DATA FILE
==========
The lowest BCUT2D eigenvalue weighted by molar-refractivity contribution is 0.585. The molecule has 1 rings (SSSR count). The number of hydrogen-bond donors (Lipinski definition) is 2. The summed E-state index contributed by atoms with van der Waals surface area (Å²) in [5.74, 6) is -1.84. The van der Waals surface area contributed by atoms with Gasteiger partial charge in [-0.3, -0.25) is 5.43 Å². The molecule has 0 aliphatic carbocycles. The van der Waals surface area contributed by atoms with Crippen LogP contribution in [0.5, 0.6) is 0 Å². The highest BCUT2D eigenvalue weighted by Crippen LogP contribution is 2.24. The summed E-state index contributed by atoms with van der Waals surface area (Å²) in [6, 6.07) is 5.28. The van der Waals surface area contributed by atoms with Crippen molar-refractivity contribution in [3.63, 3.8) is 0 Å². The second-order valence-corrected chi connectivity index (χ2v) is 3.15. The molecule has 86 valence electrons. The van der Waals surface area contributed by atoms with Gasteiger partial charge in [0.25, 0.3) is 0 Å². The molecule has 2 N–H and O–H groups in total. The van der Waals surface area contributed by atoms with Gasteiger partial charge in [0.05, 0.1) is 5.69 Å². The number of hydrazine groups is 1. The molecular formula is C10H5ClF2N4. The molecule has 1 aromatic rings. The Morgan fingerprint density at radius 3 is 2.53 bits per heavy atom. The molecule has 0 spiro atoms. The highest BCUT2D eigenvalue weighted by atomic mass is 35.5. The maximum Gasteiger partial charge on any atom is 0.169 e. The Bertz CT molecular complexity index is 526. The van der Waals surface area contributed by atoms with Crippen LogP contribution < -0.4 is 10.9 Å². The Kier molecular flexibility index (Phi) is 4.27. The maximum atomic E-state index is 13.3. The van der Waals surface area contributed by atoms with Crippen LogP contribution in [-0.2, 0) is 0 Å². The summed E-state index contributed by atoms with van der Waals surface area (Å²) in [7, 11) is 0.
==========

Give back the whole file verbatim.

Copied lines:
The lowest BCUT2D eigenvalue weighted by molar-refractivity contribution is 0.585. The molecule has 1 rings (SSSR count). The number of hydrogen-bond donors (Lipinski definition) is 2. The summed E-state index contributed by atoms with van der Waals surface area (Å²) in [5.74, 6) is -1.84. The van der Waals surface area contributed by atoms with Gasteiger partial charge in [-0.3, -0.25) is 5.43 Å². The molecule has 0 aliphatic carbocycles. The van der Waals surface area contributed by atoms with Crippen LogP contribution in [0.5, 0.6) is 0 Å². The highest BCUT2D eigenvalue weighted by Crippen LogP contribution is 2.24. The summed E-state index contributed by atoms with van der Waals surface area (Å²) in [6, 6.07) is 5.28. The van der Waals surface area contributed by atoms with Crippen molar-refractivity contribution in [3.63, 3.8) is 0 Å². The second-order valence-corrected chi connectivity index (χ2v) is 3.15. The molecule has 86 valence electrons. The van der Waals surface area contributed by atoms with Gasteiger partial charge in [0.25, 0.3) is 0 Å². The molecule has 2 N–H and O–H groups in total. The van der Waals surface area contributed by atoms with Gasteiger partial charge in [0.05, 0.1) is 5.69 Å². The number of hydrazine groups is 1. The molecular formula is C10H5ClF2N4. The molecule has 1 aromatic rings. The Morgan fingerprint density at radius 3 is 2.53 bits per heavy atom. The molecule has 0 spiro atoms. The highest BCUT2D eigenvalue weighted by atomic mass is 35.5. The maximum Gasteiger partial charge on any atom is 0.169 e. The Bertz CT molecular complexity index is 526. The van der Waals surface area contributed by atoms with Crippen LogP contribution < -0.4 is 10.9 Å². The Kier molecular flexibility index (Phi) is 4.27. The maximum atomic E-state index is 13.3. The van der Waals surface area contributed by atoms with Crippen LogP contribution in [-0.2, 0) is 0 Å². The summed E-state index contributed by atoms with van der Waals surface area (Å²) in [7, 11) is 0.